Although solar energy only fulfills around one percent of our nation’s current power demands, a combination of high visibility, public incentives, and lower component costs have fueled an increase in installations coming online over the last 12 months and continuing into this year. KCI is supporting the solar industry by providing a host of services for installations ranging from massive farms to urban pocket arrays.
Wide Open Spaces
In the South, where large, flat tracts of land are plentiful, scientists, surveyors and utility engineers are working with engineering, procurement and construction (EPC) developers on large solar farms. At a site in Central Florida, a due diligence study helped identify geophysical concerns prior to design and construction of a proposed six megawatt power plant. (According to the Solar Energy Industries Association, one megawatt of solar photovoltaics can power an average of 164 homes.)
“We have a lot of experience in this region, which is prone to sinkholes,” said project engineer Prashanth Vaddu, PE. “We used ground-penetrating radar over the entire site in conjunction with soil testing to identify subsurface anomalies.” In this case, where areas of concern were identified, geotechnical borings helped confirm that anomalies had no association with sinkholes.
Among the farm fields in eastern North Carolina, surveyors focus on the land surface itself instead of beneath it. KCI has provided ALTA/ACSM (American Land Title Association/American Congress on Surveying and Mapping), boundary, topographic and wetland surveys for three multi-tract sites ranging in size from 400 to 600 acres. “We conduct ALTA/ACSM surveys to provide a clear chain of title on these tracts, including research on every easement, every road, every land owner, and just about everything that touched the property back to when the dirt was new,” said Practice Leader Matthew M. Crawford, PLS. Field crews locate the physical features, property corners and elevation data for each property. The resulting boundary and topographic mapping helps facilitate land and easement purchases as well as civil design for the solar facilities.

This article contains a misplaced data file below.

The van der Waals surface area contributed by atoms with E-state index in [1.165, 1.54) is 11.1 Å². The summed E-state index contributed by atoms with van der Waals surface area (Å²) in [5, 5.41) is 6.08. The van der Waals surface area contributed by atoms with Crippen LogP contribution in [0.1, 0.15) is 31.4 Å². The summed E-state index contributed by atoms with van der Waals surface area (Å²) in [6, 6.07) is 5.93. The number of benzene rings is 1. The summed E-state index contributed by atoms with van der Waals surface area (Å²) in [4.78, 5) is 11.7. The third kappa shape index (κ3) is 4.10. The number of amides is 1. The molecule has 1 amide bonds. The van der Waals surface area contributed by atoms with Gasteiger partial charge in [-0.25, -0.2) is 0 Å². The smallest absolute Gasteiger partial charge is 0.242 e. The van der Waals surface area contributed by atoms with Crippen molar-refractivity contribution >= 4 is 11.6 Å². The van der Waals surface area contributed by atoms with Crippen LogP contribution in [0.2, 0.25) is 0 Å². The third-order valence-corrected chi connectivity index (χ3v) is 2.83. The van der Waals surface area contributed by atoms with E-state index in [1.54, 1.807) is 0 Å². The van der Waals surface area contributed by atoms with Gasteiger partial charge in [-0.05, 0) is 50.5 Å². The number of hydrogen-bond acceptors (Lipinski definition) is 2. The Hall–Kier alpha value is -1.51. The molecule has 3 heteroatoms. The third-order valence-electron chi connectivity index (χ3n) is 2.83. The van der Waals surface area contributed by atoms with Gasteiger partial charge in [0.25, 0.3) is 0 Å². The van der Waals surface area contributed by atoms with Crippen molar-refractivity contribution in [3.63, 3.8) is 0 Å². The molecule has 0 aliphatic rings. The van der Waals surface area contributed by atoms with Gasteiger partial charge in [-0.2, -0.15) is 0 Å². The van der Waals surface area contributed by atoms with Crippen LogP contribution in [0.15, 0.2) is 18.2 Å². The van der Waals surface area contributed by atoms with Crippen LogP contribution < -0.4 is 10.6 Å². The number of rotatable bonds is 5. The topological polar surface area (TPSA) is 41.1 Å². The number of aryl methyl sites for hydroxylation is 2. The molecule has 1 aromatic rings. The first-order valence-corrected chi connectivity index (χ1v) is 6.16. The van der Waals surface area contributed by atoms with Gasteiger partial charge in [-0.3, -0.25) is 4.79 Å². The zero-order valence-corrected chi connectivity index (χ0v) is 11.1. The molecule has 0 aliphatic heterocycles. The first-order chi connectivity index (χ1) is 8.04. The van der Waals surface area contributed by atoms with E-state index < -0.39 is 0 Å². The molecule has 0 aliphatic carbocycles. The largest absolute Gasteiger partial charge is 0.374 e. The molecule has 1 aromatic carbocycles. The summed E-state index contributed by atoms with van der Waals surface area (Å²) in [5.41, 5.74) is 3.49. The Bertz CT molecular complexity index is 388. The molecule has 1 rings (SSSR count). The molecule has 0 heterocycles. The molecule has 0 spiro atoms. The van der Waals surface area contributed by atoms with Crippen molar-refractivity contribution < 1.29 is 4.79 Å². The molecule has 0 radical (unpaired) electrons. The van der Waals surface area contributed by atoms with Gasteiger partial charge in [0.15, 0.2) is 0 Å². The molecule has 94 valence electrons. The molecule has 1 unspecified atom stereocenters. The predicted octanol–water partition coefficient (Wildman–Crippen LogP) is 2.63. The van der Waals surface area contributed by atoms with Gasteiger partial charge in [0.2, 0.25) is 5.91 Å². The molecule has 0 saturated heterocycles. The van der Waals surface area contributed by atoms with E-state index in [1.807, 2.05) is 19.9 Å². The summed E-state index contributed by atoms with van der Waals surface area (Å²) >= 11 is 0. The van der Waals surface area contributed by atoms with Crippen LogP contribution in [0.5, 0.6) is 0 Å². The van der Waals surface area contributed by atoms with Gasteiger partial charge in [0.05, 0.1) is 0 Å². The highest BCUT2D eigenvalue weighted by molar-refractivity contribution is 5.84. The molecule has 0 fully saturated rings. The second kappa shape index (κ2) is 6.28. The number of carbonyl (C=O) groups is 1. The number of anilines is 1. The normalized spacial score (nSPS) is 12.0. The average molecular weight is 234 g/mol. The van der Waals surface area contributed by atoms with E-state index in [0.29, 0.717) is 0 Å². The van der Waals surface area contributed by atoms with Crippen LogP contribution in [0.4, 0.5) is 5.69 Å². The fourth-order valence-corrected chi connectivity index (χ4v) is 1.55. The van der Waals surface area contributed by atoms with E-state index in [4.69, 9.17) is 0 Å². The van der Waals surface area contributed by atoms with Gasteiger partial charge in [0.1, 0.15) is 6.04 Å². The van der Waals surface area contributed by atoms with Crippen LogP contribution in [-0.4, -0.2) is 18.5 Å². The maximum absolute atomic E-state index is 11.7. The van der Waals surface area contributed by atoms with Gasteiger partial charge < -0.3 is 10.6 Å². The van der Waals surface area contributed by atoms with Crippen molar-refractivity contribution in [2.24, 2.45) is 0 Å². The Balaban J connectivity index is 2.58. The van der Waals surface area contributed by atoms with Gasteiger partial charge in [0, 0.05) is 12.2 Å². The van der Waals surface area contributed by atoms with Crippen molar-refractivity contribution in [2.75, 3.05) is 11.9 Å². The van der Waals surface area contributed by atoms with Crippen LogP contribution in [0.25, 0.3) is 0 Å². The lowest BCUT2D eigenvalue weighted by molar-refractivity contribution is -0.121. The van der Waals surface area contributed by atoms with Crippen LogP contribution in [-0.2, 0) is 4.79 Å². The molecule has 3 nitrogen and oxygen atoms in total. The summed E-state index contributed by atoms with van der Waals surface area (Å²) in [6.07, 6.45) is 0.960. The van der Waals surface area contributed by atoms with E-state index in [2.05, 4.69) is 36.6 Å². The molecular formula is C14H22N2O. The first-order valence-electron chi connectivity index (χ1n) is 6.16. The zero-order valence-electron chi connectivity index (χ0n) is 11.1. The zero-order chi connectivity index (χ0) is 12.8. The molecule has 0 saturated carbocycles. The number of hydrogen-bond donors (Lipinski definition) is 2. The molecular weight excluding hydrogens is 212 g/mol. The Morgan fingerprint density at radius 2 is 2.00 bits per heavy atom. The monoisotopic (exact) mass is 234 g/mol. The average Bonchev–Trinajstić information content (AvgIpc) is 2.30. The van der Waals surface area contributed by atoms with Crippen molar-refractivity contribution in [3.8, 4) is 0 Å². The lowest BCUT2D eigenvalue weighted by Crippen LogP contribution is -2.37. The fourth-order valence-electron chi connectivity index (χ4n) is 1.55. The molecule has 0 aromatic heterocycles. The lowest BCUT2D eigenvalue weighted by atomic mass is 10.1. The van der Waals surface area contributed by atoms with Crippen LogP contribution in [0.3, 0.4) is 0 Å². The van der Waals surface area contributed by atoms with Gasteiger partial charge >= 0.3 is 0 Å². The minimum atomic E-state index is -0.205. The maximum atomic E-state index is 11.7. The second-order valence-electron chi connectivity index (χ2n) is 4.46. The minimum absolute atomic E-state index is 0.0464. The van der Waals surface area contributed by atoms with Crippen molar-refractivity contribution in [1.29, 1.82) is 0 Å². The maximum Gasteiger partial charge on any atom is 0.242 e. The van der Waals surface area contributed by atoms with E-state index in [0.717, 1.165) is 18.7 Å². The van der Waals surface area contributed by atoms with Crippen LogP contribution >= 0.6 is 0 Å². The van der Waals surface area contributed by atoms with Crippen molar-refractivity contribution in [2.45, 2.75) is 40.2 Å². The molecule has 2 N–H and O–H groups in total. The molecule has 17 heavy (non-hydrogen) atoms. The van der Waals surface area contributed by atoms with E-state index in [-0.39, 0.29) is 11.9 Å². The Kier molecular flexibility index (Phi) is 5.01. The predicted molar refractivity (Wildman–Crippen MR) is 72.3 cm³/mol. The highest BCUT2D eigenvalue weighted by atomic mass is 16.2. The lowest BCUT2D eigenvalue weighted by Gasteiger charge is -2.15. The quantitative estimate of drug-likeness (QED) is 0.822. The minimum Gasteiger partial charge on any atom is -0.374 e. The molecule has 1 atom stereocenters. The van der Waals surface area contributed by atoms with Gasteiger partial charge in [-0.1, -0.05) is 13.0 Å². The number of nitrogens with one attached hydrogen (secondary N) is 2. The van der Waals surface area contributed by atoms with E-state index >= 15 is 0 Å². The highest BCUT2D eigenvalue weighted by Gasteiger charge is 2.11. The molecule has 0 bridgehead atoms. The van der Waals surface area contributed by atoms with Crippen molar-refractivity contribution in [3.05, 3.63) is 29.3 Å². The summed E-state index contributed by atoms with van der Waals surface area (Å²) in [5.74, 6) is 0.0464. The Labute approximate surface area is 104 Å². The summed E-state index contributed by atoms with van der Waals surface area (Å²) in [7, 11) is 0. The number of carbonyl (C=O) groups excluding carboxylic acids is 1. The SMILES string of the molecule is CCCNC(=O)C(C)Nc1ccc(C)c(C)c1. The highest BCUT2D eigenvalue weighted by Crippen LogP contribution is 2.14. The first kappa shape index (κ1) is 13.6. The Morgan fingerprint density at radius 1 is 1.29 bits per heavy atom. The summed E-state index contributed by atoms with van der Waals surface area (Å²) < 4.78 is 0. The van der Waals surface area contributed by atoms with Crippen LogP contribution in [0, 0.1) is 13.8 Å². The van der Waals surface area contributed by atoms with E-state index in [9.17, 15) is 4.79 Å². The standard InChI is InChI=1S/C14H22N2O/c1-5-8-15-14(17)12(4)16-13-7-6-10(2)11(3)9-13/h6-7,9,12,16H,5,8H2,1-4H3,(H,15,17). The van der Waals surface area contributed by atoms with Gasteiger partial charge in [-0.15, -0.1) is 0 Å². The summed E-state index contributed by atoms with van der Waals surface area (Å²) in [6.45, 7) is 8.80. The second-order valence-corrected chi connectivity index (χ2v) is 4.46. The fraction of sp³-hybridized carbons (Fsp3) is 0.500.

Renewal Equals Reuse
Further up the eastern seaboard, in the urbanized and highly developed metropolitan area that makes up much of the country’s Northeast corridor, properties of similar size and topography are in short supply. Instead solar energy providers and facilitators have to look for alternative installation sites. KCI is working with contractors, EPCs and utility companies on projects throughout the Northeast to capitalize on opportunities to generate solar power within existing land uses.
“Photovoltaic panels don’t generate a significant amount of lease revenue per square foot of land,” said Brendon Quinlivan, Director of Origination – Distributed Energy for Constellation, an Exelon company. “As such, many of the ground-mounted arrays are located in non-urban areas, or in surplus land adjacent to a customer-owned commercial or industrial facility. In addition to these applications, re-use of existing facilities like rooftops and parking lots offers strategic locations for a variety of photovoltaic solar arrays for municipal customers.”
At the New Carrollton Federal Building, headquarters of the IRS, in Lanham, Maryland, KCI is providing surveying services for a solar array structure that will sit above the building’s immense radial parking lot. Once completed, more than 3,300 panels will be capable of generating up to 875 kilowatts of energy. Working for contractor John E. Kelly &